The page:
Adidas under legal fire for using Moroccan Zelij in Algerian team jerseys

The Moroccan Ministry of Culture delivered a formal notice to the regional Adidas MENA offices in Germany, denouncing “the clear cultural appropriation of Moroccan heritage” by the sportswear brand.

The jerseys, made for the Algerian football team and marketed as being inspired by the Mechouar Palace in Tlemcen, feature traditional Zellij patterns many Moroccan mosques and monuments are known for.

The Palace was rehabilitated in 2010, where during its inauguration, previous Algerian President Bouteflika stated that the reconstruction was possible thanks to the help of Moroccan artisans, “who have successfully managed to preserve their historic heritage.”

For the intricacies of the reconstruction of historic monuments of that kind, Bouteflika said that “you immediately find the answers in Spain and Morocco,” while assuring that “cooperation with Morocco is important.”

The notice, mandated by the Ministry, and delivered Wednesday by lawyer Mourad Elajouti, demands the brand “to withdraw the collection within 15 days from the reception of the present notice,” arguing that the patterns are direct copies of Zellij art in Moroccan monuments, registered in the UNESCO as Moroccan heritages.

Obtained by HIBAPRESS EN, the notice assures that “the Moroccan Ministry of Culture reserves the right to use all possible legal remedies before German and international courts, as well as before the organizations relating to the protection of heritage and copyright UNESCO and WIPO, in order to protect the elements of the Moroccan cultural heritage from illicit attempts of appropriation.”

Cultural appropriation is defined as the act by which a person or organization from a different culture appropriates a traditional cultural expression, adapting it to another culture in a different context, without permission or acknowledgement of the source or origins of the expression, and at times, for financial and cultural gains.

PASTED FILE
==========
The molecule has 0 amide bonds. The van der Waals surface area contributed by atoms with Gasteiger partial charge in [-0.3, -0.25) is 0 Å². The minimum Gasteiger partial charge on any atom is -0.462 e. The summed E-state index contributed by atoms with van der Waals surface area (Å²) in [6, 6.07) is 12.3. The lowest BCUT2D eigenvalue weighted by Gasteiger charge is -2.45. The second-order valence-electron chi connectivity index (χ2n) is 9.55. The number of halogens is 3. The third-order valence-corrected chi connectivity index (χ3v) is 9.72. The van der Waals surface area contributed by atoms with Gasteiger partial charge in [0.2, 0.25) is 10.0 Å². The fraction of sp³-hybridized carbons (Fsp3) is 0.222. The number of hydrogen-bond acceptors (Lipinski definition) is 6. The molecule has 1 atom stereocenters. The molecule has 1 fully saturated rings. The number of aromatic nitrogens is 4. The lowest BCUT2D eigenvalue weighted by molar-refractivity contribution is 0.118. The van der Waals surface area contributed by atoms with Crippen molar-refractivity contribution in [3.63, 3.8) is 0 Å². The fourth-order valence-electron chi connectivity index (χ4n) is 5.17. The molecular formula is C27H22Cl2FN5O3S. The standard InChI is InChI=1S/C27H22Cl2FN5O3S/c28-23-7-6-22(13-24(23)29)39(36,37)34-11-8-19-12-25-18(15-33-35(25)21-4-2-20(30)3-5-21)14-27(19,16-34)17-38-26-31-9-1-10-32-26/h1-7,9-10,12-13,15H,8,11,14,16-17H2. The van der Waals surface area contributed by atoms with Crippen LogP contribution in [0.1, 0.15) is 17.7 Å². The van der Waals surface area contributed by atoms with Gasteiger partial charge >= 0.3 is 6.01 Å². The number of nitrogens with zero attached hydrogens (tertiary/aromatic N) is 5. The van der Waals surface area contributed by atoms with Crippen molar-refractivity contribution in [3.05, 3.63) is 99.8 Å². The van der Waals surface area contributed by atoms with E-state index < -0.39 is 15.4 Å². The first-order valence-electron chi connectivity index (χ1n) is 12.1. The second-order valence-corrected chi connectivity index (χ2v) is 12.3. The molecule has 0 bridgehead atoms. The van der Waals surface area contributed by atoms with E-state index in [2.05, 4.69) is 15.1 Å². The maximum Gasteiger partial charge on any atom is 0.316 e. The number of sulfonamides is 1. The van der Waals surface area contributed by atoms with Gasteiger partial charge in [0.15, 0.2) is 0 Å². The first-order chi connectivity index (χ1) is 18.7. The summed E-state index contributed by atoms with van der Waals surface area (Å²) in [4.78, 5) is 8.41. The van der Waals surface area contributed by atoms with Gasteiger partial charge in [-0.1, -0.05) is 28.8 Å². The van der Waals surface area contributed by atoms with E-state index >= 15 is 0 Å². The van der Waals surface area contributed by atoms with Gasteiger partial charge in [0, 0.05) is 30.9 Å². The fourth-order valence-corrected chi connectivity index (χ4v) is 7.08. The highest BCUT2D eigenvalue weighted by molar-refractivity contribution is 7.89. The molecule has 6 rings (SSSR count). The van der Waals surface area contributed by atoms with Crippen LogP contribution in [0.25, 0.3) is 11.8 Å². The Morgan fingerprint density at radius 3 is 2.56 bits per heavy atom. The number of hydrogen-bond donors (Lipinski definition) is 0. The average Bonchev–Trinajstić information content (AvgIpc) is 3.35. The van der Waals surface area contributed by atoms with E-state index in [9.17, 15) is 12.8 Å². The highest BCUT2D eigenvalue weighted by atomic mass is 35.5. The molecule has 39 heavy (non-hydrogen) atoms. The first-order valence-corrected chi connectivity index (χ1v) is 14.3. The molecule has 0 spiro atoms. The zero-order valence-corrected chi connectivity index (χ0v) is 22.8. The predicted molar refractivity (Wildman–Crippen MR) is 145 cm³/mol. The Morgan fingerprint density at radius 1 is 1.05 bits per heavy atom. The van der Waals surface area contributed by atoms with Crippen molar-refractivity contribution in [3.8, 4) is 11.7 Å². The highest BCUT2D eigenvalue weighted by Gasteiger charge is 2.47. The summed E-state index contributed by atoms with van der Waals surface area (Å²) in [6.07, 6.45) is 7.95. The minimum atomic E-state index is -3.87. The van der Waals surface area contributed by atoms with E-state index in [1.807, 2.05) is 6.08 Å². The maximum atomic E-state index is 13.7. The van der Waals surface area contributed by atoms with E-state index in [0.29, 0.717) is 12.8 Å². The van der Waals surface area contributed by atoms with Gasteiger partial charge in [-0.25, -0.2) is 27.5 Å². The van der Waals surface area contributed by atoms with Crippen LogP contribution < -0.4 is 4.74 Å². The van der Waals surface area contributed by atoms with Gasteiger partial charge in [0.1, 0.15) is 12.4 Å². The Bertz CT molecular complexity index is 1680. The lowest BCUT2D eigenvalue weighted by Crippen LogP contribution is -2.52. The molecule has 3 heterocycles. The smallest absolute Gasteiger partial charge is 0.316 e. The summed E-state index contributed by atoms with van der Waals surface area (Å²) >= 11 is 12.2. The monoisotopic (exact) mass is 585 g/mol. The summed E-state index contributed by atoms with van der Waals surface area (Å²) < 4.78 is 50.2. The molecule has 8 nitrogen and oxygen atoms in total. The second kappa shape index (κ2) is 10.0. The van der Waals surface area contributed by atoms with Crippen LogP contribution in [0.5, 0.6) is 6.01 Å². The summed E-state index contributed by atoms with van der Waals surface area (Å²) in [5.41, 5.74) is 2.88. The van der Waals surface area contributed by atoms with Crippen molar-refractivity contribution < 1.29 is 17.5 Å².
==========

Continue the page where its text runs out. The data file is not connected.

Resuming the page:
The Ministry maintains that “this is the case” in this instance, adding that glazed ceramic tiles first appeared in Morocco in the 10th century.

“ The motifs used in your creation are inspired by motifs present in the monuments of the Medina of Fez and the Site of Chellah, officially registered on the UNESCO World Heritage List in 1981 and 1985.”

“Copying designs without regard to their deep cultural significance and the origin of their creation can damage the identity of an entire community,” read the notice.

The Ministry of Culture retains its full right to pursue both legal action and fair compensation procedures to redeem “having seized these traditional cultural expressions and reused them out of context, ignoring their cultural significance, and distorting them from their origin,” said the notice.

تشكيلة أنيقة مستوحاة من التصاميم العريقة لقصر المشور.
متوفرة من 14 أكتوبر في المتجر وعلى موقع ومن خلال @dzfanstore

The new Algeria culture wear collection, inspired by the iconic El Mechouar palace. Available from 14/10.

📸: @aqbnwr@LesVerts

— adidasMENA (@adidasMENA) September 23, 2022

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